Thursday, June 10, 2010

Towards a Reuse Reference Collection

The idea of software reuse has been around for more than four decades and the technology for searching and retrieving reusable software artefacts has certainly grown out of its infancy (cf. e.g. CodeConjurer). After about 30 years of basic research in which scientists often struggled to get their hands on meaningful numbers of reusable artifacts to evaluate their prototypes, the "open source revolution" has made software reuse a serious practical possibility. Millions of reusable files have become freely available and more sophisticated retrieval tools have emerged providing better ways of searching among them.

However, while the development of such systems has made considerable progress, their evaluation is still largely driven by proprietary approaches which are all too often neither comprehensive nor really comparable to one another. Consequently, it is also hard if not impossible to assess whether existing tools are really beneficial in a practical context.

Driven by these shortcomings, I submitted a paper ("Facilitating the Comparison of Software Retrieval Systems through a Reference Reuse Collection") to the SUITE workshop at ICSE in Cape Town where we discussed this challenge and agreed to start the creation of a reference reuse collection. Meanwhile the Universities of Irvine and Mannheim have started a first initiative and shared reusable material from their Sourcerer and merobase repositories (which comprise far more than 50,000 open source projects) with the scientific community.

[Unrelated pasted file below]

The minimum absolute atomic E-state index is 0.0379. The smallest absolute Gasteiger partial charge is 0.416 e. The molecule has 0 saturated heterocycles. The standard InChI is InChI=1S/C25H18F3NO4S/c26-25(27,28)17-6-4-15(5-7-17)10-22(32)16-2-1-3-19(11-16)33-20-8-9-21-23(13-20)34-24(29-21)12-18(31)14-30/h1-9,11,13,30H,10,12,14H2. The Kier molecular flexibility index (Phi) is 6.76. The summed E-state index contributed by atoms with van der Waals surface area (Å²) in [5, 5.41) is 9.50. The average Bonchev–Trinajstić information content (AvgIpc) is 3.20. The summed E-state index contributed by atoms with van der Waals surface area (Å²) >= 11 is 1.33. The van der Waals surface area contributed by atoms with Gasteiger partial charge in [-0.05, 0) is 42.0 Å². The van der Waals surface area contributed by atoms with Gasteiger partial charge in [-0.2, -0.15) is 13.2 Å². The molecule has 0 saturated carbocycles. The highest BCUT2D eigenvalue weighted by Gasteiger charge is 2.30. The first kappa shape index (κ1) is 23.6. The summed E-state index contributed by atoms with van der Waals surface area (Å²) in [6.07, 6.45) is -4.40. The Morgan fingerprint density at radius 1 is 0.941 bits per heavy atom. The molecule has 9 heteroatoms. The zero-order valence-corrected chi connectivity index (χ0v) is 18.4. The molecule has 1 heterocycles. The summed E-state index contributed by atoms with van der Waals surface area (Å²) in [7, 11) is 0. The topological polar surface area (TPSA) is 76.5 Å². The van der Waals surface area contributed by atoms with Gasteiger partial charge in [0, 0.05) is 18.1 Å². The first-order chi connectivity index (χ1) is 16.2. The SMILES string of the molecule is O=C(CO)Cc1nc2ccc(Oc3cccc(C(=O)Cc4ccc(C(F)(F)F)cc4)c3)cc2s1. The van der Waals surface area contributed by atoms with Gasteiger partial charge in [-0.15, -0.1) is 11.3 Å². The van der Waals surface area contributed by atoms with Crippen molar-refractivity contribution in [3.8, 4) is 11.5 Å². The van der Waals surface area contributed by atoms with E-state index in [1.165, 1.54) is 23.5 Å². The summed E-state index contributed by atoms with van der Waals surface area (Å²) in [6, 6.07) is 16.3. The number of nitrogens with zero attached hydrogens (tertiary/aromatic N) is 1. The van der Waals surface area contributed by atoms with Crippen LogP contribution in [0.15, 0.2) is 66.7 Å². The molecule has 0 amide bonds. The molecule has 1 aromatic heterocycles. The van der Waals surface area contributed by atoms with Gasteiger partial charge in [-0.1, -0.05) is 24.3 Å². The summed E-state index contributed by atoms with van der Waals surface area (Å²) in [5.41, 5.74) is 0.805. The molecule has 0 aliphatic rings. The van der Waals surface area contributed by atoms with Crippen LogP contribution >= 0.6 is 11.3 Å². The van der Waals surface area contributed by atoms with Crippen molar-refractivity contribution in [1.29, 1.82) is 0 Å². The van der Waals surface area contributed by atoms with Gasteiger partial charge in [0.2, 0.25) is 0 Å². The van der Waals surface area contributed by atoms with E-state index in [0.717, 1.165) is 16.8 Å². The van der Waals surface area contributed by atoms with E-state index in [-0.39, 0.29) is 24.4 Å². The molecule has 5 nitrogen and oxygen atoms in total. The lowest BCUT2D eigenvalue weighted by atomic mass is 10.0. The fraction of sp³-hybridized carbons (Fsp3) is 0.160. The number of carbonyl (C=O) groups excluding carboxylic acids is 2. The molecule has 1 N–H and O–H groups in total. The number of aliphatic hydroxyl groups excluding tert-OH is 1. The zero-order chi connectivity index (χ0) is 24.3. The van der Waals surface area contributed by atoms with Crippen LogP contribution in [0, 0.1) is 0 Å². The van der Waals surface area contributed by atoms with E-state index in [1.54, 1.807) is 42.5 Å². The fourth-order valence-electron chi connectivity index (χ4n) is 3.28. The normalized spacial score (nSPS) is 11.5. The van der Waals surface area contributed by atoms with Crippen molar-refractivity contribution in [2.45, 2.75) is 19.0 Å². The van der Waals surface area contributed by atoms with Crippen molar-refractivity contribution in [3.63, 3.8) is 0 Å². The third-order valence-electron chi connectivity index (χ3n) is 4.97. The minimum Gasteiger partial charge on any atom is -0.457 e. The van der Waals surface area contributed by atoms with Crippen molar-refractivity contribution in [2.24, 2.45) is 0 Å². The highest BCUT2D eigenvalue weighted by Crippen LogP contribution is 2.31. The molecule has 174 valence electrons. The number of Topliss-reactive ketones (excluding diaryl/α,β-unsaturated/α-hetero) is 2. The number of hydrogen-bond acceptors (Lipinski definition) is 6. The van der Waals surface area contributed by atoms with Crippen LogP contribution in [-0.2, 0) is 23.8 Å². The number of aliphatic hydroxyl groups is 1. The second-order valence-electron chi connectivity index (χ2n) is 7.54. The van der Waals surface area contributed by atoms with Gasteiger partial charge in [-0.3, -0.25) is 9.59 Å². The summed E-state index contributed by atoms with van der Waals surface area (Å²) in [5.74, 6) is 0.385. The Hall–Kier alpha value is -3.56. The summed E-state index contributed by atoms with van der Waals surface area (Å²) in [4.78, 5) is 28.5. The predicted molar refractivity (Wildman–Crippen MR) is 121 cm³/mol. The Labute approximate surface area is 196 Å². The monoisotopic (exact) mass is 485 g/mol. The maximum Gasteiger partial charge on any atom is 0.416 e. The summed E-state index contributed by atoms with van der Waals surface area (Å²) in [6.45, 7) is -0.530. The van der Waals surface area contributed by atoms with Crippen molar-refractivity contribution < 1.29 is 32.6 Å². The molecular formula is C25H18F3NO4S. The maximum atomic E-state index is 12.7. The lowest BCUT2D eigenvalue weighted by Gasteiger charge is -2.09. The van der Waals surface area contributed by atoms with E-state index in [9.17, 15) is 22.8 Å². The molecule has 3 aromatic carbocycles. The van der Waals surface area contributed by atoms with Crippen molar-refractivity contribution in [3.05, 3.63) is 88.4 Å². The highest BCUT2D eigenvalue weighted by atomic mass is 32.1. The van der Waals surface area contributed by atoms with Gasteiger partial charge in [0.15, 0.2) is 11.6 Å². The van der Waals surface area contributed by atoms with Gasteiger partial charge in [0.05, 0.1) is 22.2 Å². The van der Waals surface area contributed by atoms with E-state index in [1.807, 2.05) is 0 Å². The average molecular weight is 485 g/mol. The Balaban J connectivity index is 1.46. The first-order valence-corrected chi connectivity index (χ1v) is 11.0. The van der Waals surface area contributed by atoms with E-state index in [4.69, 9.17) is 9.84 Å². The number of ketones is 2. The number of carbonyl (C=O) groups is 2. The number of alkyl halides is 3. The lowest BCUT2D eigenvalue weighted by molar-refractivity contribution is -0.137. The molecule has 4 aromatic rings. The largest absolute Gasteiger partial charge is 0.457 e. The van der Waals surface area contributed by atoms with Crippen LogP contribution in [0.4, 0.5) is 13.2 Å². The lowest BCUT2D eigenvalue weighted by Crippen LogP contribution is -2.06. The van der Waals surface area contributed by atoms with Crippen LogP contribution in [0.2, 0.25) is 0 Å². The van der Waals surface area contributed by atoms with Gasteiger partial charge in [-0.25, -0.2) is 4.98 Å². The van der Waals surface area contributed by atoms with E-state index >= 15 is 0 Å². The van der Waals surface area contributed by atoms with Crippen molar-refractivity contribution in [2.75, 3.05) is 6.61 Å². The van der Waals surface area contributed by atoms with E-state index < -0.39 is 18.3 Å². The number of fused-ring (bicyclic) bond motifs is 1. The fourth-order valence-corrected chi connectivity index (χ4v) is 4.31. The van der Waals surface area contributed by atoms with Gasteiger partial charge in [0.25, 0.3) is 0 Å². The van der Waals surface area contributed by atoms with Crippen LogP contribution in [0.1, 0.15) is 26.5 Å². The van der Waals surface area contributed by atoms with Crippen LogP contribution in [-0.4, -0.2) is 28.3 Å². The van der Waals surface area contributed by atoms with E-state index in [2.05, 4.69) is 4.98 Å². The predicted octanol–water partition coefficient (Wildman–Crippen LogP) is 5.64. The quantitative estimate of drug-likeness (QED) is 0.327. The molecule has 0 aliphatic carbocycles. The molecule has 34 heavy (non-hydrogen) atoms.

Clearly, we appretiate if other researchers would join this initiative and share their data in order to have a broad basis for future comparisons of reuse tools. The next steps required for this undertaking are briefly outlined in the paper mentioned above, but as always: the devil is in the details and hence there are plenty of oportunities to contribute to this project.

1 comment:

Eduardo Almeida said...

Hi Oliver, good to hear from you. Yes, since Doug McIlroy's paper it is the challenger. The search and retrieval one of the main problems has several solutions. An old, but vey nice review, by Ali Mili et al. describe more than 50 solutions for the problem. Nowadays, we have more and more.

I agree with you in this direction. We need to define a test bed for research and development in this area. BUT, I think that as important as it is researchers to make the prototypes available for others one to perform experiments evaluating recall, precision, and so on, but usability issues also tried by software engineers.

In this sense, I think that RiSE can contribute and we will try. In addition, I would like to investigate more the qualitative side of this issue. Why we do not have a good code? what is missing? I have a draft paper about it and maybe we can discuss it here.